James K. A. Smith recently argued that there is an integral connection between the Reformed faith and Christian schooling.

And today at the Gospel Coalition blog, Brad Green looks at the virtues of classical Christian education in particular. He writes:

The best Christian education sees this task as a transformative endeavor that prepares students for (1) a meaningful, faithful, wise, virtuous life in the present, and also for (2) our ultimate destiny—to one day see God face-to-face and know him fully. Once we begin to grasp that true education is best construed as a person-forming endeavor, we are able to see more clearly the link between the gospel and education.

If you want to read an essay that provided a lot of kindling for this revival of classical education, see Dorothy Sayers’s seminal essay, “The Lost Tools of Learning” (1947).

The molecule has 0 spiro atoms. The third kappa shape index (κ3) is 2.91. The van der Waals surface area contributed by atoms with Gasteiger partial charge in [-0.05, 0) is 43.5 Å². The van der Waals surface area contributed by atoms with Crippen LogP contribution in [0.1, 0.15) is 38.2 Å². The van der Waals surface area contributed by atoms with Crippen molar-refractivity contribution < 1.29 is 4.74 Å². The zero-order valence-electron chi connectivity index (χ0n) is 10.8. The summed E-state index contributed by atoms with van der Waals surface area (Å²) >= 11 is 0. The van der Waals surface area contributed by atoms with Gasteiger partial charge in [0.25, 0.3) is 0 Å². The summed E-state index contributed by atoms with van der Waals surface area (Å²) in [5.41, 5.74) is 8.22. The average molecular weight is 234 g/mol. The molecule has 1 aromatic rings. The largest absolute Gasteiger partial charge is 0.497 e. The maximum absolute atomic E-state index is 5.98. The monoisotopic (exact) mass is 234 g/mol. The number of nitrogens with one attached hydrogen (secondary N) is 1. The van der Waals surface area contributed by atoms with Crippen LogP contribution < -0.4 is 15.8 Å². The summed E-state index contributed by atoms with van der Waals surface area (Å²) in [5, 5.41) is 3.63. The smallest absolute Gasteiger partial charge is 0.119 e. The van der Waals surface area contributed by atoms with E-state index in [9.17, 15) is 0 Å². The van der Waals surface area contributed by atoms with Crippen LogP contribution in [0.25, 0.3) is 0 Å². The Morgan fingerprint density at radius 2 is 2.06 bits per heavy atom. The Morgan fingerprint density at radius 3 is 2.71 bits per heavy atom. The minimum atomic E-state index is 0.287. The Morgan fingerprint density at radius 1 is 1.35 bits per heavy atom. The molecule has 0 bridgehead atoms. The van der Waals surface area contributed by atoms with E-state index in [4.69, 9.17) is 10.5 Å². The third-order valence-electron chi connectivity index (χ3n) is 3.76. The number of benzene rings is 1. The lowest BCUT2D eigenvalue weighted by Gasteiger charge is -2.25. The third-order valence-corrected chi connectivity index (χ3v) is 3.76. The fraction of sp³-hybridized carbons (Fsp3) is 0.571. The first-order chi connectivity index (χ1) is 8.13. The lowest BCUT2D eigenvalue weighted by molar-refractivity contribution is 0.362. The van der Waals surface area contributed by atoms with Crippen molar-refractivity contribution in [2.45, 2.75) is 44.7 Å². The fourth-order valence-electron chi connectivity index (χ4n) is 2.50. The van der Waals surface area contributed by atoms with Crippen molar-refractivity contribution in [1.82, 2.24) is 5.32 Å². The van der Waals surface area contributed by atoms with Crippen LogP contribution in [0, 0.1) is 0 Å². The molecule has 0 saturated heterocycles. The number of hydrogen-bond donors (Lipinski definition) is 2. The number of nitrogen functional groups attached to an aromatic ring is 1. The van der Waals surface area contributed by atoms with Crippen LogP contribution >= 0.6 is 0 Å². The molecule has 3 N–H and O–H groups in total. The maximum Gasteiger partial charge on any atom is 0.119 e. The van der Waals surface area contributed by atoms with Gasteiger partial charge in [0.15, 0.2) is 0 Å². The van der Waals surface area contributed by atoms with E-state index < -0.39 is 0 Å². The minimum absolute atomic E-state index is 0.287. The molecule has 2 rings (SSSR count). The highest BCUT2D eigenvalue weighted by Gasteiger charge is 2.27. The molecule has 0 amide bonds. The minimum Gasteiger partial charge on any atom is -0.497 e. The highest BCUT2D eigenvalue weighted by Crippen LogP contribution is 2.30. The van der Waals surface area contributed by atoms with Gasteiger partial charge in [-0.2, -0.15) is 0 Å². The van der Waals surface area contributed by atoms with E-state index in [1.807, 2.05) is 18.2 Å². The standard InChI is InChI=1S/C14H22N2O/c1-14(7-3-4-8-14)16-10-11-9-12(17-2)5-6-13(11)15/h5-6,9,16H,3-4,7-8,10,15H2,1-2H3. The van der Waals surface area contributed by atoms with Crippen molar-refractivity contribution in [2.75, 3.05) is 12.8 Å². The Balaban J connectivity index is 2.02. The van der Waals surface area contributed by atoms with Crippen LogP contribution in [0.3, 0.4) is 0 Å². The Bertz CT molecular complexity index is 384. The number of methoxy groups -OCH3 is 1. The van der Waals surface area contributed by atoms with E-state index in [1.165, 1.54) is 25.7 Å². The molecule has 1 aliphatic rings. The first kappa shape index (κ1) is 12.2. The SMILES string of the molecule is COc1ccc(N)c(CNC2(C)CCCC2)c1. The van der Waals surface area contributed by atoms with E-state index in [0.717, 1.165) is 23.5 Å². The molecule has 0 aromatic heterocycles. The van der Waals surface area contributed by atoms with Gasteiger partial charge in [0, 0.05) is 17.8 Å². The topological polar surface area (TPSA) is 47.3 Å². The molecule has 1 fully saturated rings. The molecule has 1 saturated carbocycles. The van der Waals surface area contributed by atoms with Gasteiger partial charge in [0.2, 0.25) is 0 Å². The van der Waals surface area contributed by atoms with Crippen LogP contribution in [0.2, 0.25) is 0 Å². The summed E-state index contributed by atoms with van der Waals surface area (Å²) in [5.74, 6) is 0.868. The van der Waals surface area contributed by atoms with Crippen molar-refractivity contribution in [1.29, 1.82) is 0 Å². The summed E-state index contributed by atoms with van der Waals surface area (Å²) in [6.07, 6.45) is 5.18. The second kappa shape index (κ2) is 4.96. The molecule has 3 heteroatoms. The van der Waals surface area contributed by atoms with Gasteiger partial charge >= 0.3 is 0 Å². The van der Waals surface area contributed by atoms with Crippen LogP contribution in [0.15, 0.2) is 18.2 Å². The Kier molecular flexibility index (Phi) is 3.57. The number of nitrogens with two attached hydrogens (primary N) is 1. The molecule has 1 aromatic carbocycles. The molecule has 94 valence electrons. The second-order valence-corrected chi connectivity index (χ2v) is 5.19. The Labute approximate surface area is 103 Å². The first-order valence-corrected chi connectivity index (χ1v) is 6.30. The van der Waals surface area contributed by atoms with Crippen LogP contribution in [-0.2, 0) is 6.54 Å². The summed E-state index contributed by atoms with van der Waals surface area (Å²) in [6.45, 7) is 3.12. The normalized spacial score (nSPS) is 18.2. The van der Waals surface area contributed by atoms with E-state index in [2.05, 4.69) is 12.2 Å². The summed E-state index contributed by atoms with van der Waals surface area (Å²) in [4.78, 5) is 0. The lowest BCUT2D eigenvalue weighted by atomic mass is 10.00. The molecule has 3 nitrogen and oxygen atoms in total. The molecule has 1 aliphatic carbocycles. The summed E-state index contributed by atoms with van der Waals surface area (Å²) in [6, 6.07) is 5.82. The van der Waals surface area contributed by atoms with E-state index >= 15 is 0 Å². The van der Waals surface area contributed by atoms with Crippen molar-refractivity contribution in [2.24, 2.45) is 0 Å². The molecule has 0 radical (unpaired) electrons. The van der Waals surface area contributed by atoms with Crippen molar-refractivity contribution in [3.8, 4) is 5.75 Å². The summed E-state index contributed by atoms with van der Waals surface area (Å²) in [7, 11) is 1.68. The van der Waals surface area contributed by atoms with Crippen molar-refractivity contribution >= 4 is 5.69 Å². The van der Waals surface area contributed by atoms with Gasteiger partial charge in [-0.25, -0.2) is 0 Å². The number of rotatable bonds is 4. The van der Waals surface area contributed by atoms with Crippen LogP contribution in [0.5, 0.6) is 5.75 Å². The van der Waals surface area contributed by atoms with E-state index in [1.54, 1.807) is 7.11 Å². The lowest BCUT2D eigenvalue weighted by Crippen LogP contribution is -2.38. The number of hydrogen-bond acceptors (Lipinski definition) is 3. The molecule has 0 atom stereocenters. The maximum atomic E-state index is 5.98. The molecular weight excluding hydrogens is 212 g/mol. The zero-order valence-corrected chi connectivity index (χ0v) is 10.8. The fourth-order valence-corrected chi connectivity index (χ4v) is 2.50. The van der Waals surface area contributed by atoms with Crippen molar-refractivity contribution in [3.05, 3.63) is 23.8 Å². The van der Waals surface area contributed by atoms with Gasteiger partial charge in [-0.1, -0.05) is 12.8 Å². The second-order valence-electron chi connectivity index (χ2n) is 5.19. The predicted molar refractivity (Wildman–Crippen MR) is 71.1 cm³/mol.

Print Friendly

Comments:


One thought on “The Lost Tools of Learning”

  1. Jordan says:

    Thanks Justin. It was through your website I believe I first came to a conviction that this is what God wanted for our kids, a classical Christian education. We found a fine school here, in Boerne TX and couldn’t be more pleased with our son’s development and especially the consistency of a God-ward focus from the teachers and staff.

Comments are closed.

Justin Taylor


Justin Taylor is senior vice president and publisher for books at Crossway and blogs at Between Two Worlds. You can follow him on Twitter.

Justin Taylor's Books